Kyoto, Japan

Two Days in Kyoto

You could spend a lifetime in Kyoto, but as I’m about to show you, the essence of Japan’s former capital is easy to capture during short visits. Whether you’re searching for what to do in Kyoto for two days, or are simply in search of a wider-ranging Kyoto itinerary, you’re in the right place.

From classic Kyoto attractions like Kizomizu-dera temple and Arashiyama bamboo forest, to more avant-garde suggestions for things to do in Kyoto you might not have seen before now, consider me your Kyoto concierge. My Kyoto two day itinerary also tells you how to spot a Geisha (or, at least, how to maximize your chances of seeing one!).

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Day One: Kyoto 101

The majority of travelers searching for Kyoto two days itineraries want to visit Kiyomizu Temple, and I have two things to say about that. The first is that Kiyomizu-dera (and the serpentine streets around it) absolutely deserves a visit. The second is that you should wait until just before sunset to go.

Kiyomizu-dera Temple in Kyoto, Japan
 

During the daylight hours of your first day in Kyoto, devote your energy to Kyoto temples like Kinkaku-ji and Gingaku-ji (the Golden and Silver Pavilions), Nanzen-ji and the Yasaka five-story pagoda, which all look gorgeous at any time of day.

Arashiyama Bamboo Forest in Kyoto
 
Sakura tree in Kyoto street
Ryokan in Kyoto Japan
Road to Kyoto Kiyomizu-dera Temple
 
Kyoto Shinto Heian Shrine
 

After ticking these places off your list, have a quick lunch before getting a tourist bus or taxi to the iconic Kyoto bamboo forest, Arashiyama. Depending on what time you finish traipsing through here (specifically, whether you stop along the Oi River or at Tenryu-ji temple), you can head across town to walk under the Hei-an Shrine or down the Philosopher’s Path before getting thyself to Kiyomizu for sunset. Seeing Kyoto in two days will be a piece of cake (or mochi, as it were), given all you saw on day one!

Day Two: Gates and Geishas

The orange torii gates of Fushimi Inari Taisha are perhaps the most photogenic location you’ll see in 2 days in Kyoto, a hypnotizing tunnel that seems to go on forever. Even if you don’t plan to hike the trail to the scenic viewpoint (which takes between 1-2 hours going up, and an hour going down), devote the first half of your second day in Kyoto to this one-of-a-kind attraction. (Fun fact: As spiritual as they might appear, the gates of Fushimi Inari are actually advertisements!)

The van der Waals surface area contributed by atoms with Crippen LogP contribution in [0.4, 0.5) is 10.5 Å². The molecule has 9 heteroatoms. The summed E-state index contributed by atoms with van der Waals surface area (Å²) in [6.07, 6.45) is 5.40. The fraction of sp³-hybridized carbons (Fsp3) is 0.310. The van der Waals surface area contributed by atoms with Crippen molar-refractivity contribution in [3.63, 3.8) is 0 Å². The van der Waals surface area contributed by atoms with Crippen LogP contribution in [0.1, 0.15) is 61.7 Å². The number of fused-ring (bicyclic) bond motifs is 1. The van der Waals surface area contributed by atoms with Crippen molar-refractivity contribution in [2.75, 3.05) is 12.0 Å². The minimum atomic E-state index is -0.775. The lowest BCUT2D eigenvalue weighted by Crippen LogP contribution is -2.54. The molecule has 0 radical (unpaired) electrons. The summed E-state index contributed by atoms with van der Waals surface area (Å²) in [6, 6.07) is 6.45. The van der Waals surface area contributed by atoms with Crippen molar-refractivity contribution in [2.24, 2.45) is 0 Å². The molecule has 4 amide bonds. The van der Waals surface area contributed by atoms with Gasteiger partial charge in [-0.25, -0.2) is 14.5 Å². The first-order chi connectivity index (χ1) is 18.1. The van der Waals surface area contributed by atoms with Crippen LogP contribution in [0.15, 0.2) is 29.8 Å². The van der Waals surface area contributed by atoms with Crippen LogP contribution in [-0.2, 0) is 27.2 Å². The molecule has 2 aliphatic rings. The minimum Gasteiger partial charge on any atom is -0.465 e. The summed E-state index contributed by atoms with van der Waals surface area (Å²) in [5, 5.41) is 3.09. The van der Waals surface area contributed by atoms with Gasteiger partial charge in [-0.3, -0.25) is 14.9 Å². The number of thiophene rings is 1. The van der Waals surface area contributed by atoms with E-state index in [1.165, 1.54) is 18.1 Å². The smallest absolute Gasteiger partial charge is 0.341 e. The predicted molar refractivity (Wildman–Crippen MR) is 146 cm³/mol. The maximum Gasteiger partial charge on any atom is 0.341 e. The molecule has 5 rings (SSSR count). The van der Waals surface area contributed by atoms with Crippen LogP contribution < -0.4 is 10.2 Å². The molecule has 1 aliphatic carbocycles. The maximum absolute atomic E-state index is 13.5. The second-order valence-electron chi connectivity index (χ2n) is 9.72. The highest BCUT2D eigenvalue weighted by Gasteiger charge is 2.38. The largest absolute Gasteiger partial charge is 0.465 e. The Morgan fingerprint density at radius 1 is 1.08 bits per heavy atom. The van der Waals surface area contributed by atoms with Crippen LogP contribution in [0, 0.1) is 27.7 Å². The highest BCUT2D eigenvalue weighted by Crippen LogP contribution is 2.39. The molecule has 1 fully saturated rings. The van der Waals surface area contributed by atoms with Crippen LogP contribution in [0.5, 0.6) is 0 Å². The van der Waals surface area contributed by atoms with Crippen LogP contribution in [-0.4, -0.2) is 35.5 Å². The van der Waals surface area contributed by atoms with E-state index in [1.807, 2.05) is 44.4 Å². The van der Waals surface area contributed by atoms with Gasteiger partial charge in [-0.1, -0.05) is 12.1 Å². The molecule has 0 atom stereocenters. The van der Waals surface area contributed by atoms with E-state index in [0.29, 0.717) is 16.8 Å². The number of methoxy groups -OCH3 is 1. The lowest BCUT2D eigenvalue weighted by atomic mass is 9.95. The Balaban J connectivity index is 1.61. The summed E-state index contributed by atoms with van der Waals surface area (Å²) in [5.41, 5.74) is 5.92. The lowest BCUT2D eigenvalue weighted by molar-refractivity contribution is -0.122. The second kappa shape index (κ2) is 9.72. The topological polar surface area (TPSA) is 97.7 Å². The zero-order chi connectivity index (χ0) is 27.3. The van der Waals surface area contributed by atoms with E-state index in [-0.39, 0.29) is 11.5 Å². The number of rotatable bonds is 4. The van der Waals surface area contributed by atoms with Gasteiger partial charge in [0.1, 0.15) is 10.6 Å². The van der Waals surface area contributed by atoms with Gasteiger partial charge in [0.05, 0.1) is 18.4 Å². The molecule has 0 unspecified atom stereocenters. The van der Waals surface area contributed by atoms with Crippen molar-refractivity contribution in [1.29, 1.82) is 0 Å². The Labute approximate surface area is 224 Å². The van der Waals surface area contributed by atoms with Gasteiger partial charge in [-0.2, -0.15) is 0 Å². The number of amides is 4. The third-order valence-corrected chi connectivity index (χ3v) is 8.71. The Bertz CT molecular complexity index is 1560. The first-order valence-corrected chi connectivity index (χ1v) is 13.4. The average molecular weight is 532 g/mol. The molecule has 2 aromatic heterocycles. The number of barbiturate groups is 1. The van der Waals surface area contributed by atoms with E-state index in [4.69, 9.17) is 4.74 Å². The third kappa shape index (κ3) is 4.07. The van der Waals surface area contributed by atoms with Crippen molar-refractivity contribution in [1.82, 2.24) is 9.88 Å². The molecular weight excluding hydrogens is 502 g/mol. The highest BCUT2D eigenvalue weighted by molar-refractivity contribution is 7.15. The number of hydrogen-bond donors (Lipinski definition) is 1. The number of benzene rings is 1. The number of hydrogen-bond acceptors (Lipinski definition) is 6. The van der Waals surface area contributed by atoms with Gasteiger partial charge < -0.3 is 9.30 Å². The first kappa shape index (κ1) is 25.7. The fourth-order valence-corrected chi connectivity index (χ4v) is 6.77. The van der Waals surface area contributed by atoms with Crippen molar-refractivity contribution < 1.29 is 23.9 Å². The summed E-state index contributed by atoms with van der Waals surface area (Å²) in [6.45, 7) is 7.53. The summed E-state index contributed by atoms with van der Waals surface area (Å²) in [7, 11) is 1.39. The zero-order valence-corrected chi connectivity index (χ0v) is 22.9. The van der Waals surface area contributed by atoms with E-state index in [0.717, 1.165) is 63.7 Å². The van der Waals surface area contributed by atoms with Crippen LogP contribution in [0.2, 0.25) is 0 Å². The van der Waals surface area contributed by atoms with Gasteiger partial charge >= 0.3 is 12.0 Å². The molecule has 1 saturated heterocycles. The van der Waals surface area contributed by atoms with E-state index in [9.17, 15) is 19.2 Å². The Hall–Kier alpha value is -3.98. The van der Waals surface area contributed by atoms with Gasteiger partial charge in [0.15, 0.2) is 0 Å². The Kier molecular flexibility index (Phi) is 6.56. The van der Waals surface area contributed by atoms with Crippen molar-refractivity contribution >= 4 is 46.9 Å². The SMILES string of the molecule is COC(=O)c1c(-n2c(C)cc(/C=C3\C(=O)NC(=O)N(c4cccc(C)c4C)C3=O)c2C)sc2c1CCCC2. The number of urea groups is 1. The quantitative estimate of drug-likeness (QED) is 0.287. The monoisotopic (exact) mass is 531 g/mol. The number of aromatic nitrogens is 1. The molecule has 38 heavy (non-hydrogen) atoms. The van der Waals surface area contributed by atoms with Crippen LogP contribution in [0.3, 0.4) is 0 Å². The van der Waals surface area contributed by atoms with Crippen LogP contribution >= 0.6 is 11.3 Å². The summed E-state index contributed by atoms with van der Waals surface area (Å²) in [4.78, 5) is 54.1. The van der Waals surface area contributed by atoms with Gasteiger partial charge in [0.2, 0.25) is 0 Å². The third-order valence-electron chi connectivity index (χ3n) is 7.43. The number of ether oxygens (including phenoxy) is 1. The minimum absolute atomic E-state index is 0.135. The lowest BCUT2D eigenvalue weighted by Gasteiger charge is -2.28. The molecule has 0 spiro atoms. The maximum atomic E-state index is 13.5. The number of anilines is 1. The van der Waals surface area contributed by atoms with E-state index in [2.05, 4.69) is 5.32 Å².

Fushimi Inari Shrine in Kyoto, Japan
 

Spend the second half of the second half of your Kyoto 2 days itinerary tackling other Kyoto places to visit, either ones you missed on your first day, or less popular choices. For instance, taking the elevator to the 10th floor of the surprisingly modern Kyoto Station provides a captivating perspective as does the observation deck of Kyoto Tower. Nijo Castle, on the other hand, is less crowded than its central location suggestions it should be—it offers less “wow” factor than many other Kyoto temples, though I love its understated beauty.

Man riding bike along Kyoto sakura canal
 
Girls taking selfie in Kyoto
Kyoto five story pagoda
Tourists dressed like geishas in Kyoto
 
Train station in Kyoto, Japan
 

By night head into the Gion district (which, in spite of its reputation is sprawling, even overwhelming) and traipse through its narrow alleyways to try and find a Geisha. But have realistic expectations: Seeing an actual Geisha is almost impossible. Regardless of the outcome, you should also take a stroll through Nishiki Market!

What About Three Days in Kyoto—or More?

Many a Kyoto tour guide will advise you that two days in Kyoto is not enough, and while I obviously don’t agree with that, I also don’t believe you can spend too many days in Kyoto. Head over to our sister site Leave Your Daily Hell to read my guide to three days in Kyoto or check out our very own article spotlighting the best day trips from Kyoto. How many days in Kyoto are ideal for you? As many as you can spend, in my opinion.

The Best Time to Visit Kyoto

Kyoto is one of the only legitimate 365-day destinations in the world, in my opinion, but all the places to see in Kyoto look exponentially more beautiful in the spring, during Kyoto’s cherry blossom season, and also amid Japan’s stunning fall colors.

Snow in Kyoto, while beautiful, is more rare; if you don’t find the crowds (not to mention the stress of wondering whether optimal weather conditions will exist) worth the trade-off of once-in-a-lifetime vistas, simply come to Kyoto in summer.

Where to Stay in Kyoto

If you’re on the hunt for a Kyoto ryokan, opulent Gion Hatanaka is a perfect choice—provided you aren’t pinching pennies (or one-yen coins, as it were). On the other hand, Kyoto cheap hotels such as Kyoto Morris Hostel offer a perfect location for a perfect price, while simple Kyoto guest house Ryokan Kyoraku bridges the space between these two, in terms of price and ambiance. Read my main article about the best places to stay in Kyoto.

The Bottom Line

My Kyoto itinerary is built on a simple premise: It’s the quality of your experience in Japan’s former capital, and not the amount of time you spend there, that determines the impact of your trip. Whether you spend more or less than two days in Kyoto, assembling your visit in the way I’ve suggested (or, better yet, hiring me to plan your Kyoto trip) will ensure it’s one for the record books.